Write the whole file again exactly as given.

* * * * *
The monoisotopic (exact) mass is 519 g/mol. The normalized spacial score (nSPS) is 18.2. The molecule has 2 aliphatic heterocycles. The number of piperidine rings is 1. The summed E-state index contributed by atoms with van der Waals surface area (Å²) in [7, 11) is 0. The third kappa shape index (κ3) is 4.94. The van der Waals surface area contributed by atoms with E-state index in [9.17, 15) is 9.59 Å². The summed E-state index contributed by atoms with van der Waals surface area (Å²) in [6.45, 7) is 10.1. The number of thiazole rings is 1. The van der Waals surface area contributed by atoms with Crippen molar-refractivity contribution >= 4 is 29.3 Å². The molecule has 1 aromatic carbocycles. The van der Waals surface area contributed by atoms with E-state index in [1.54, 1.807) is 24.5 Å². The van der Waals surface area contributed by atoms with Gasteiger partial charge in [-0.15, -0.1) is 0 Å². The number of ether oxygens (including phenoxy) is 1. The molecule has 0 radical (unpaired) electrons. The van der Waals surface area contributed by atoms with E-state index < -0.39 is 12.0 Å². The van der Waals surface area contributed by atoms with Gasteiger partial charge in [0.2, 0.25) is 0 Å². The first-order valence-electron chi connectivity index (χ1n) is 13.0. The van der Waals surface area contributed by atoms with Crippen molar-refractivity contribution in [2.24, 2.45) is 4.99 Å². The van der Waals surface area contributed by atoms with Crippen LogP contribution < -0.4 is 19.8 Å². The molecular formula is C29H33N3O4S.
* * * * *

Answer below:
The monoisotopic (exact) mass is 519 g/mol. The normalized spacial score (nSPS) is 18.2. The molecule has 2 aliphatic heterocycles. The number of piperidine rings is 1. The summed E-state index contributed by atoms with van der Waals surface area (Å²) in [7, 11) is 0. The third kappa shape index (κ3) is 4.94. The van der Waals surface area contributed by atoms with E-state index in [9.17, 15) is 9.59 Å². The summed E-state index contributed by atoms with van der Waals surface area (Å²) in [6.45, 7) is 10.1. The number of thiazole rings is 1. The van der Waals surface area contributed by atoms with Crippen molar-refractivity contribution >= 4 is 29.3 Å². The molecule has 1 aromatic carbocycles. The van der Waals surface area contributed by atoms with E-state index in [1.54, 1.807) is 24.5 Å². The van der Waals surface area contributed by atoms with Gasteiger partial charge in [-0.15, -0.1) is 0 Å². The number of ether oxygens (including phenoxy) is 1. The molecule has 0 radical (unpaired) electrons. The van der Waals surface area contributed by atoms with E-state index < -0.39 is 12.0 Å². The van der Waals surface area contributed by atoms with Gasteiger partial charge in [0.2, 0.25) is 0 Å². The first-order valence-electron chi connectivity index (χ1n) is 13.0. The van der Waals surface area contributed by atoms with Crippen molar-refractivity contribution in [2.24, 2.45) is 4.99 Å². The van der Waals surface area contributed by atoms with Crippen LogP contribution < -0.4 is 19.8 Å². The molecular formula is C29H33N3O4S.